Report proposes holistic, responsible approach to biometrics deployment in humanitarian contexts
Results of a study carried out between February 2022 and June 2023 have highlighted that the use of biometrics in humanitarian programming must be done in a holistic and responsible manner, taking into account the inherent risks of collecting biometric data from vulnerable populations.
Conducted by The Engine Room, a non-profit organization rooting for the safe use of technology and data, the study delves into the risks and benefits of biometrics in the humanitarian sector as well as organizational policies related thereto.
It notes, among other things, that the harms involved in the practice must be assessed holistically including issues such as function creep. Function creep is a situation whereby information is used for a purpose different from what it was initially intended for.
According to the research, for biometrics use in such settings to make more meaning, there is need to establish the full evidence of its benefits to the target population. This means “a deeper investigation into the potential benefits of biometric technology,” the report indicates.
Among other problems identified during the study, the researchers note the lack of coherence in the approach to deploying biometrics across humanitarian sectors, the poor implementation of policies guiding the process, prevalence of technical literacy among the key decision makers which inhibits proper decision making, as well as the fact that donors fail to provide full support to ensure the safe and responsible use of the biometric systems they fund.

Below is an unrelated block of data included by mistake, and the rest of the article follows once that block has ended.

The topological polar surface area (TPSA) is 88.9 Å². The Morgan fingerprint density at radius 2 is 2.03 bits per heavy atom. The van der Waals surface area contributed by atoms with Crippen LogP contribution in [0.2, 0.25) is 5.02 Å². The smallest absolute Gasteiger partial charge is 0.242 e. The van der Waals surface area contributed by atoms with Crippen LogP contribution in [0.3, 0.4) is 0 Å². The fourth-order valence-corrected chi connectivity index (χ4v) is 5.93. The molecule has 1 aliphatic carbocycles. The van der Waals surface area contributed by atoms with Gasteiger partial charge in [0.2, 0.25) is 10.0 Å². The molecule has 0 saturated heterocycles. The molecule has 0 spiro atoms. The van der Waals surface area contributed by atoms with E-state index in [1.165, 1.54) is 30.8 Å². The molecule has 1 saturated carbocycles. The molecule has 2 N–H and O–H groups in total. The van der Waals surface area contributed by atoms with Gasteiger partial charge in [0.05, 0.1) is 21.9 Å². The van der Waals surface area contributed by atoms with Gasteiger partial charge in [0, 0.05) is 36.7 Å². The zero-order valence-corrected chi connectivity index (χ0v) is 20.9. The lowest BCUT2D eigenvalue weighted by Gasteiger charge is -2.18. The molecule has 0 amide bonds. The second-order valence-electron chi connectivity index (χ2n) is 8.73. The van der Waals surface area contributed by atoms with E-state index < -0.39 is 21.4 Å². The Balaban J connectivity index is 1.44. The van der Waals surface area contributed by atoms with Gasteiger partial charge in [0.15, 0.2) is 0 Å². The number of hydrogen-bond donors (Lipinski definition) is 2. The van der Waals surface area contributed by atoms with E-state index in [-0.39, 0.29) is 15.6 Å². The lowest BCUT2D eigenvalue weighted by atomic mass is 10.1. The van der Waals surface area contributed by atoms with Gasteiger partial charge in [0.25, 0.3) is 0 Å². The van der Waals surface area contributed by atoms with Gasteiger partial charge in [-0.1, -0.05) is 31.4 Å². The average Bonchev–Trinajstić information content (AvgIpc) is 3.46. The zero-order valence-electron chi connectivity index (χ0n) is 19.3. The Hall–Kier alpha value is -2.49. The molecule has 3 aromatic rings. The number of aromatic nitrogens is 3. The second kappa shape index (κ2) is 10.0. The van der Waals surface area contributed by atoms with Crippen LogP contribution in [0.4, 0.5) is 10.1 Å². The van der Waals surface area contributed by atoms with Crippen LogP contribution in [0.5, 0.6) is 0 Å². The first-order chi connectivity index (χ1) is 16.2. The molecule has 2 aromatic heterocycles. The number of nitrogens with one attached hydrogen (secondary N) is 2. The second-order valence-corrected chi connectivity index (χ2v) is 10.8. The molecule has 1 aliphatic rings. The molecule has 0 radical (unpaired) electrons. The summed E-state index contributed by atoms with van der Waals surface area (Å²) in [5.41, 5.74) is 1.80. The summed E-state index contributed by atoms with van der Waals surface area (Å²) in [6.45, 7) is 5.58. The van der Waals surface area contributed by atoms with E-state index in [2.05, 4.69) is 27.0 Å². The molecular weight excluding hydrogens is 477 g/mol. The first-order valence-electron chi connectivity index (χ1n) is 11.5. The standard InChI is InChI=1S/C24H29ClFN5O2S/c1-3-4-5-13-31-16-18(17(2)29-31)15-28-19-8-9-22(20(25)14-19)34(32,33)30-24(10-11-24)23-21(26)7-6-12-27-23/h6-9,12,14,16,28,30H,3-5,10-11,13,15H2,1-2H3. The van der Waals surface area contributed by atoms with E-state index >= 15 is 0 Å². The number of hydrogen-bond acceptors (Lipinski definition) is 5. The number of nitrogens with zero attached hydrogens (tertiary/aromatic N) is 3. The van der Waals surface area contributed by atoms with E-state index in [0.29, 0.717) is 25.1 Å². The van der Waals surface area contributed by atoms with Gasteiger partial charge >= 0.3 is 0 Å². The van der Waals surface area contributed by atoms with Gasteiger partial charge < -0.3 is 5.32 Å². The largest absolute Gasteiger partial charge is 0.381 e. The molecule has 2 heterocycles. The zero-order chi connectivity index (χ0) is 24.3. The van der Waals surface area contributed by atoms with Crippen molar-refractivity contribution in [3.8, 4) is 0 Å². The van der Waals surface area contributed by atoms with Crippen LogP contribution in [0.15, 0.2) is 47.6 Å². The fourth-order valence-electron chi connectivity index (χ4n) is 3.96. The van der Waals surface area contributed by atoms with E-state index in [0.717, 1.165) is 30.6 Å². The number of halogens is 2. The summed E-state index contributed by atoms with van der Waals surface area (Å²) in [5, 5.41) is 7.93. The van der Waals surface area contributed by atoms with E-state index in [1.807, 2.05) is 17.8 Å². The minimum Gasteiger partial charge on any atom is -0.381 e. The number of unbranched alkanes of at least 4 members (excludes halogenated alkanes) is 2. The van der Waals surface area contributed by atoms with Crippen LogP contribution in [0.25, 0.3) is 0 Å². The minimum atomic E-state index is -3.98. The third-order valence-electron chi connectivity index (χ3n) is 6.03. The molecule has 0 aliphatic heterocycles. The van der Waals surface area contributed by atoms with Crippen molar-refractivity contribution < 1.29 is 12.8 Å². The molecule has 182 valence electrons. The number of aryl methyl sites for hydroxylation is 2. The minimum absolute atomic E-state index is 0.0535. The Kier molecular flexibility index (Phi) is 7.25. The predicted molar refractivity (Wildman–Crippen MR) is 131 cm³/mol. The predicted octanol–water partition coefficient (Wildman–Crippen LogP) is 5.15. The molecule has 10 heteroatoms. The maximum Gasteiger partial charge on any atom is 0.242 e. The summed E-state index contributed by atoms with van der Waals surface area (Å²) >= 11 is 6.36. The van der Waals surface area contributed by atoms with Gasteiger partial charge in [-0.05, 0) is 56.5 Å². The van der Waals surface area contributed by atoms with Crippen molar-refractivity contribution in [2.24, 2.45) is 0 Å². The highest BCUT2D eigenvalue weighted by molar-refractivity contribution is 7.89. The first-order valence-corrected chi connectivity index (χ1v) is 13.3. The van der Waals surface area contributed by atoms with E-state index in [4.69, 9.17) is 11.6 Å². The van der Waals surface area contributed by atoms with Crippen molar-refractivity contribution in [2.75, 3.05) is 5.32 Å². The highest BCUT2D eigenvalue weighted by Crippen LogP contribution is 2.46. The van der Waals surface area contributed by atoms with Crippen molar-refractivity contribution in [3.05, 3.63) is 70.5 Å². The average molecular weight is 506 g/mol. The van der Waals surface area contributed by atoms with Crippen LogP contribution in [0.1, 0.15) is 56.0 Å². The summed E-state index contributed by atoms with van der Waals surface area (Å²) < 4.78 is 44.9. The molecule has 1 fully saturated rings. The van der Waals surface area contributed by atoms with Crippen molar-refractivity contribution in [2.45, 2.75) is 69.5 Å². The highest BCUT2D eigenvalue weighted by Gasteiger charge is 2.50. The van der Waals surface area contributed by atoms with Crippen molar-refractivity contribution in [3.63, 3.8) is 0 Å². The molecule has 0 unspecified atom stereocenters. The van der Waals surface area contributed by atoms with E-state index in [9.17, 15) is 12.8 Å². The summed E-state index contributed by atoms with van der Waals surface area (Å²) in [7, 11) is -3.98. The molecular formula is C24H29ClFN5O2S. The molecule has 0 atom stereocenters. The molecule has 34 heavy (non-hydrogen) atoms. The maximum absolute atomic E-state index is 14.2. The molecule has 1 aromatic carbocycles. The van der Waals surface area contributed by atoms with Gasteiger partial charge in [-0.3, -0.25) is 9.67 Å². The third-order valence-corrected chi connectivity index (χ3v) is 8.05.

For things to change for the better, the study proposes a couple of things that must be considered by different stakeholders involved in biometrics for the humanitarian sector, following up on recommendations made after a similar study by The Engine Room back in 2018.
“Our research showed a clear need to develop a more coherent and responsible approach to the use of biometrics in the sector, and that in order for humanitarian organizations to uphold their commitment and responsibility to impacted communities, it is vital that a shared standard is established in the sector,” reads part of the executive summary.
Per the study, deploying biometrics in the a more responsible and less harmful manner for humanitarian activities would require five things: the continued interrogation of the necessity of biometrics in the first place, a more nuanced policy design and implementation, the need to put in place a community-based standard of practice, strengthening efforts on data protection impact assessments, and ensuring a more thorough and ecosystem-wide appraisal of the technologies used in the sector.
The use of biometrics in the humanitarian sector has always been greeted with mixed reactions. However, sector players like the International Organization for Migration believe the technology can help streamline humanitarian response efforts as seen in places like South Sudan, a country struggling with thousands of forcibly displaced persons.